Mar­kets ig­nore missile threat

Favourites drag down mar­ket

The West Australian - - WESTBUSINESS - Gareth Costa Gareth Costa

US mar­kets shrugged off the North Korean missile threat, but the Aus­tralian share­mar­ket re­versed an early dead cat bounce as the ral­ly­ing Aussie dol­lar weighed on ex­porters.

The S&P-ASX 200 in­dex bounced 0.3 per cent at the open but quickly ran into sell­ing and it fell to a 0.2 per cent loss be­fore clos­ing up just 0.7 points, or 0.01 per cent, at 5669.7.

The dol­lar was up US0.3¢ be­fore con­struc­tion work data showed an un­ex­pected 9.3 per cent surge in June-quar­ter cap­i­tal ex­pen­di­ture, prompt­ing a spike to US80¢ as traders read the news as be­ing growth pos­i­tive and in­creas­ing the like­li­hood of a rate rise next year.

But it later dropped back to US79.60¢ as econ­o­mists sug­gested the con­struc­tion surge was an anom­aly.

West­pac econ­o­mist An­drew Han­lan said the jump was likely a re­sult of the im­por­ta­tion of Shell’s Pre­lude, a float­ing LNG plat­form built in South Korea, with the cap­i­tal spend­ing off­set by the cost of im­port.

He added that in the past the im­pact of the plat­form on the na­tional ac­counts would have been smoothed by hav­ing it amor­tised over the du­ra­tion of its con­struc­tion.

ANZ econ­o­mist Daniel Grad­well said aside from the strength in engi­neer­ing con­struc­tion from the LNG plat­form im­port that would not flow through to June-quar­ter GDP, housing con­struc­tion de­clined fur­ther, and pri­vate non-res­i­den­tial build­ing was also dis­ap­point­ing.

“The pub­lic sec­tor fared much bet­ter as ex­pected, but the up­shot of these re­sults is that pri­vately-funded con­struc­tion will not pro­vide much, if any, sup­port to June-quar­ter GDP,” he said.

Do­mes­tic build­ing per­mits fell 1.7 per cent last month, less than the fore­cast 5 per cent drop, but re­mained down 13.9 per cent in the past year.

Gov­ern­ment 10-year yields jumped 4.5 points to 2.67 per cent af­ter global jit­ters eased, as West­ern lead­ers kept cool heads in an at­tempt not to es­ca­late sim­mer­ing ten­sions over North Korea’s provoca­tive ac­tions.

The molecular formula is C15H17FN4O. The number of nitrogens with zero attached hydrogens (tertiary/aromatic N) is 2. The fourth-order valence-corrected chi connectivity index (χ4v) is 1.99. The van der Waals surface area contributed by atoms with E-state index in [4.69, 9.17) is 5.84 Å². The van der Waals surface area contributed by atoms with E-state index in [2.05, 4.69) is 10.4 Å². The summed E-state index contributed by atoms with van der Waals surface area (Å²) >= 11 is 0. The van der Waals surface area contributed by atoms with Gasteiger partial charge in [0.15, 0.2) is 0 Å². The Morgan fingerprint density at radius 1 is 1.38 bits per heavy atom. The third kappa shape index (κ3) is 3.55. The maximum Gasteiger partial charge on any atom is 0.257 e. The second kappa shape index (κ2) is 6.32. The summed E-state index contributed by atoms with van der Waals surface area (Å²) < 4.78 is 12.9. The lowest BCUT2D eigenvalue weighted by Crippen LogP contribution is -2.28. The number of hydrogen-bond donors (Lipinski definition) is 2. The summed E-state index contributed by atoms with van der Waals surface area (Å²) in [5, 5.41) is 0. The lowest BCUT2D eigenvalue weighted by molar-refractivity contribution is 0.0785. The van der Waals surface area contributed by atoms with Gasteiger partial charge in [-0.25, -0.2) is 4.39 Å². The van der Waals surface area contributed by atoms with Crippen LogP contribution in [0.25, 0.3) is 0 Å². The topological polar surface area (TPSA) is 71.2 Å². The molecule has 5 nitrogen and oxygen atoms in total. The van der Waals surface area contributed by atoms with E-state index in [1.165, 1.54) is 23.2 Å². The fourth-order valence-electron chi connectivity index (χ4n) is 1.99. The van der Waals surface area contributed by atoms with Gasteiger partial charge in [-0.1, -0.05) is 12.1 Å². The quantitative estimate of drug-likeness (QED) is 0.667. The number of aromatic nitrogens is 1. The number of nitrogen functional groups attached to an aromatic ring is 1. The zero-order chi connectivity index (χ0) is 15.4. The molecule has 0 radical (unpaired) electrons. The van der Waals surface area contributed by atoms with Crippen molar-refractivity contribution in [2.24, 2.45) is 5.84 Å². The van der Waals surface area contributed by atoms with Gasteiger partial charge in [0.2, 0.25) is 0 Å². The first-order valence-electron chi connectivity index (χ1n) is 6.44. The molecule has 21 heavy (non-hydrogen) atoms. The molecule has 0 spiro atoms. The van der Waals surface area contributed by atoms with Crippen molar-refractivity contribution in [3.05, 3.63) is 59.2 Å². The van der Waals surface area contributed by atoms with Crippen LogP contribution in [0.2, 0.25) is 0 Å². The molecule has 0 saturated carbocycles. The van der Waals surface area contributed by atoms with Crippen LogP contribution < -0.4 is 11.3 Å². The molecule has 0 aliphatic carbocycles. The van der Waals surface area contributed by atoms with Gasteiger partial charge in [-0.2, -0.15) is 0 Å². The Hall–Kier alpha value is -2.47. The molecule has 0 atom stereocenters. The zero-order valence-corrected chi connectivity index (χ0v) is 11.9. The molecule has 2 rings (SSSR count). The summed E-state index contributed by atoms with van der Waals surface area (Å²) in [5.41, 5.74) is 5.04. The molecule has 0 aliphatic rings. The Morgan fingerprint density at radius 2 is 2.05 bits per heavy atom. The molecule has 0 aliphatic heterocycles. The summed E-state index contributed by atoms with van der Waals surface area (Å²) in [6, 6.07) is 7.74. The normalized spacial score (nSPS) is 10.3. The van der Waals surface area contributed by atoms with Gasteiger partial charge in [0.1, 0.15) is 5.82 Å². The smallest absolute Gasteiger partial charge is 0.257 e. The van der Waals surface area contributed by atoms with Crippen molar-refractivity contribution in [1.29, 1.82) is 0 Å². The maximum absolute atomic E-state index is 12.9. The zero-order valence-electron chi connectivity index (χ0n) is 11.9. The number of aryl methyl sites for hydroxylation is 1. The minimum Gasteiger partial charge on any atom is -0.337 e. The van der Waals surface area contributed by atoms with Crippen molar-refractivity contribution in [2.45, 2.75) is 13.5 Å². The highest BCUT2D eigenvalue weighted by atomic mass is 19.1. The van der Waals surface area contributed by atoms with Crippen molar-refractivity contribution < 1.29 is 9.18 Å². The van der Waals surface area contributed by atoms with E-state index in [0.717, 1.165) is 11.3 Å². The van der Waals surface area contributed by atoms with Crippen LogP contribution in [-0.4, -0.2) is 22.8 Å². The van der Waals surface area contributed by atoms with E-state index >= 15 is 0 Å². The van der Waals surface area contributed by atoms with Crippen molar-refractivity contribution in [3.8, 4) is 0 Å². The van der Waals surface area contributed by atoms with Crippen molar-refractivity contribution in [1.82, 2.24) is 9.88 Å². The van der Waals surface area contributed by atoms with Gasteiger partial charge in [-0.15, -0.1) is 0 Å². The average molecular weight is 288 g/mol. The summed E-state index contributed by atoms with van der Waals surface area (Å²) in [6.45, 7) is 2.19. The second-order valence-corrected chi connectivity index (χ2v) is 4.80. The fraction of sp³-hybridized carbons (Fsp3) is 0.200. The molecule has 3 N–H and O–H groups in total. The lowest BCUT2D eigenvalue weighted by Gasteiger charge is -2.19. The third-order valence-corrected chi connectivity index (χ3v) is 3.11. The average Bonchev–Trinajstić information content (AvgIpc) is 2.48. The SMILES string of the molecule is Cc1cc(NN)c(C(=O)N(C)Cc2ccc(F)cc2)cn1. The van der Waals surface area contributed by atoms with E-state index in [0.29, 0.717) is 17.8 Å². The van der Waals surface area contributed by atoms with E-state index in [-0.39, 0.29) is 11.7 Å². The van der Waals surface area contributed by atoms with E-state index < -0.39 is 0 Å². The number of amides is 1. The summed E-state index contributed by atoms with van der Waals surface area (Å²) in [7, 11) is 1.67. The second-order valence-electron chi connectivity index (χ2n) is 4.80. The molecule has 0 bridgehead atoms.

The Shang­hai com­pos­ite in­dex lost up­side mo­men­tum and was marginally weaker as the cen­tral bank con­tin­ued to keep a tight rein on in­ter­bank fund­ing to limit spec­u­la­tion in housing and com­modi­ties.

Stok­ing sim­mer­ing con­cerns about China’s es­ca­lat­ing debt risks, UBS an­a­lyst Ja­son Bedford said shadow-bank loans from banks in China’s “rust­belt” re­gions grew al­most 15 per cent to 14.1 tril­lion yuan ($2.9 tril­lion) from a year ear­lier, equal to about 19 per cent of eco­nomic out­put.

“This is a sleeper is­sue,” he wrote. “The re­mark­able level of con­cen­tra­tion in re­gional banks in rust-belt re­gion banks, com­bined with ev­i­dence that these as­sets are in­creas­ingly be­ing used to roll over loans to ex­ist­ing bor­row­ers as well as be­ing swapped be­tween banks with­out a clear trans­fer of risk, are alarm­ing.” Div­i­dend hunters’ favourites Tel­stra and Com­mon­wealth Bank were the big­gest drags on the share­mar­ket yes­ter­day.

Tel­stra dived 24¢ to $3.60 af­ter go­ing ex-div­i­dend 15.5¢ and on news that NBNco would not agree to Tel­stra’s plan to mon­e­tise its NBN in­come.

Com­mon­wealth Bank fell 36¢ to $75.37 as in­vestors con­tin­ued to bail out of the em­bat­tled lender fac­ing a drop to a tech­ni­cal target of $70 af­ter its break be­low tech­ni­cal sup­port last week.

ANZ slipped 6¢ to $29.06, Na­tional Aus­tralia Bank dipped 2¢ to $30.06 and West­pac rose 2¢ to $31.16.

UBS an­a­lyst Jonathan Mott said the near-term out­look for bank earn­ings re­mained sound, but “risks are very el­e­vated”.

He said the medium-term out­look re­mained “chal­lenged” given the highly lever­aged con­sumer, lim­ited house­hold in­come growth, Syd­ney and Mel­bourne housing bub­bles and on­go­ing po­lit­i­cal and reg­u­la­tory pres­sure, as high­lighted at CBA.

“This, in our view, is likely to pre­vent any sus­tained re­cov­ery in share prices,” he said

BHP firmed 8¢ to $26.95, Rio Tinto added 10¢ to $66.70 and

Fortes­cue Met­als fell 11¢ to

$5.87. Spot iron ore dropped one per cent to $US76.36 a tonne on Tues­day and Sin­ga­pore iron ore fu­tures eased yes­ter­day.

Ram­say Health Care slumped $3.78 to $68.10 af­ter de­liv­er­ing dis­ap­point­ing earn­ings. Wool­worths added 6¢ to $25.62 and Brick­works lost 8¢ to $12.99.

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